Small Group Studies

An Extra Helping Week 1 Study


In our world today, patience is hard to come by. Life moves faster than we can keep up with, and emotions are high. Many people do not like to wait. Anger comes quickly; forgiveness is slow. This is not the way things are to be. Scripture teaches that there is a better way, and that way is patience. We will talk about patience today and be reminded that as followers of Christ, we are called to show patience to everyone around us, even when it is difficult.


What is the longest you have ever had to wait at a restaurant for your food to come out?


Bible Study Questions


1. How would you define patience?

2. Read Matthew 18:21-36. How was patience demonstrated in this story? How was impatience demonstrated?

Matthew 18:21-36

Then Peter came to him and asked, “Lord, how often should I forgive someone who sins against me? Seven times?”

“No, not seven times,” Jesus replied, “but seventy times seven!

“Therefore, the Kingdom of Heaven can be compared to a king who decided to bring his accounts up to date with servants who had borrowed money from him. In the process, one of his debtors was brought in who owed him millions of dollars. He couldn’t pay, so his master ordered that he be sold—along with his wife, his children, and everything he owned—to pay the debt.

“But the man fell down before his master and begged him, ‘Please, be patient with me, and I will pay it all.’ Then his master was filled with pity for him, and he released him and forgave his debt.

“But when the man left the king, he went to a fellow servant who owed him a few thousand dollars. He grabbed him by the throat and demanded instant payment.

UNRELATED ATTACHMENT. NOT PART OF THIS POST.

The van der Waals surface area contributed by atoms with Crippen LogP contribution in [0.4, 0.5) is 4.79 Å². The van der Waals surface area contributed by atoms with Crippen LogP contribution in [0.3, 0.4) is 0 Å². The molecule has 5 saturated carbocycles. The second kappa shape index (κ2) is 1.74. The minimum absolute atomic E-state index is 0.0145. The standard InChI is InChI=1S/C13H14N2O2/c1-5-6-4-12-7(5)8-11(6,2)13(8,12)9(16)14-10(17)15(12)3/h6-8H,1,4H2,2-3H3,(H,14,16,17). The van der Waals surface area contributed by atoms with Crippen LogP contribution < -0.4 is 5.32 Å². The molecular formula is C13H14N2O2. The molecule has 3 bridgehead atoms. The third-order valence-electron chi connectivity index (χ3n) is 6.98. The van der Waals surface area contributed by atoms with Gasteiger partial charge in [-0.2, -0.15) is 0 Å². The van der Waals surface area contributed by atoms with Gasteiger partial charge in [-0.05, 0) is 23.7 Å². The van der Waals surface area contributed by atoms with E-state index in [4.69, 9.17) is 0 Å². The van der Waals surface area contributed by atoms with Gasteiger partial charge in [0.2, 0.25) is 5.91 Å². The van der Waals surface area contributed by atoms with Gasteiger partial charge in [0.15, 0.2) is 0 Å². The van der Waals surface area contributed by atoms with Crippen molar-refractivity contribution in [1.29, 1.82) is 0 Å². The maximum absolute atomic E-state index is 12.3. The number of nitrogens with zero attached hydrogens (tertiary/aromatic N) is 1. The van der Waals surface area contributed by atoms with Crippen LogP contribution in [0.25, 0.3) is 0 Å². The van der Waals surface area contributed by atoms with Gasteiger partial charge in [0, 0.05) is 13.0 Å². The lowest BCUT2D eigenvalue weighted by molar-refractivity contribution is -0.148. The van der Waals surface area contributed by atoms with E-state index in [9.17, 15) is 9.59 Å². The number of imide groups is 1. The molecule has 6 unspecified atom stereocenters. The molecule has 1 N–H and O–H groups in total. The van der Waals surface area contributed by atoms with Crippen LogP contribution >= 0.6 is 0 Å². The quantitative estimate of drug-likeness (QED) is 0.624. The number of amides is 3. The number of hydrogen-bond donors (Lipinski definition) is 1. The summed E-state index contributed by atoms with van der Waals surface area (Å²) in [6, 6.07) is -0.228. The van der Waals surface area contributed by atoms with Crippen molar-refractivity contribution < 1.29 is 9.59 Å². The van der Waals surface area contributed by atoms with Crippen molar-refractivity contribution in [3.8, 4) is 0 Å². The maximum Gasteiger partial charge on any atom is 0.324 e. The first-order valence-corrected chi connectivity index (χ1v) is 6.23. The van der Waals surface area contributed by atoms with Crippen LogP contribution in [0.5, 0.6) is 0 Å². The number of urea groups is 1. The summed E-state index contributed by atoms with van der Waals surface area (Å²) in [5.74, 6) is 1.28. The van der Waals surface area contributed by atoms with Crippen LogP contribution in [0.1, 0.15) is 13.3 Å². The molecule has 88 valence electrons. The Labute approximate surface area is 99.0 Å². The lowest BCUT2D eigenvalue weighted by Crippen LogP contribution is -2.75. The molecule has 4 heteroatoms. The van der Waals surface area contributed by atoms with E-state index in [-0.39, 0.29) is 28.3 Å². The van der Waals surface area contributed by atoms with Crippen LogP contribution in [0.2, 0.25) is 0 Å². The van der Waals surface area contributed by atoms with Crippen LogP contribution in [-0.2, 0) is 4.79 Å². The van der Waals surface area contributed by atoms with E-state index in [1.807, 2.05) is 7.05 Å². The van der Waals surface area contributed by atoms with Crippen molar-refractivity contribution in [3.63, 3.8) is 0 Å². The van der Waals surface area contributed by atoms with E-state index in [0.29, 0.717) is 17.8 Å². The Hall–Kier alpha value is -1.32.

“His fellow servant fell down before him and begged for a little more time. ‘Be patient with me, and I will pay it,’ he pleaded. But his creditor wouldn’t wait. He had the man arrested and put in prison until the debt could be paid in full.

“When some of the other servants saw this, they were very upset. They went to the king and told him everything that had happened. Then the king called in the man he had forgiven and said, ‘You evil servant! I forgave you that tremendous debt because you pleaded with me. Shouldn’t you have mercy on your fellow servant, just as I had mercy on you?’ Then the angry king sent the man to prison to be tortured until he had paid his entire debt.

“That’s what my heavenly Father will do to you if you refuse to forgive your brothers and sisters from your heart.”

3. Why was the lack of patience demonstrated in these verses such an insult to the king? What does this tell us about God?


4. Read James 1:19-21. How do these instructions from James help you define patience?

James 1:19-21

Understand this, my dear brothers and sisters: You must all be quick to listen, slow to speak, and slow to get angry. Human anger does not produce the righteousness God desires. So get rid of all the filth and evil in your lives, and humbly accept the word God has planted in your hearts, for it has the power to save your souls.


5. Is patience easy for you to demonstrate or difficult? Why or why not?

6. Is there a situation in your life where you are having a difficult time having patience? If so, what is it?

7. What is a step you can take to begin to show patience in that area this week?


In the weekend service, we talked about three reasons we become impatient:

1. We do not know what God has done for us.

2. We do not believe what God has done for us.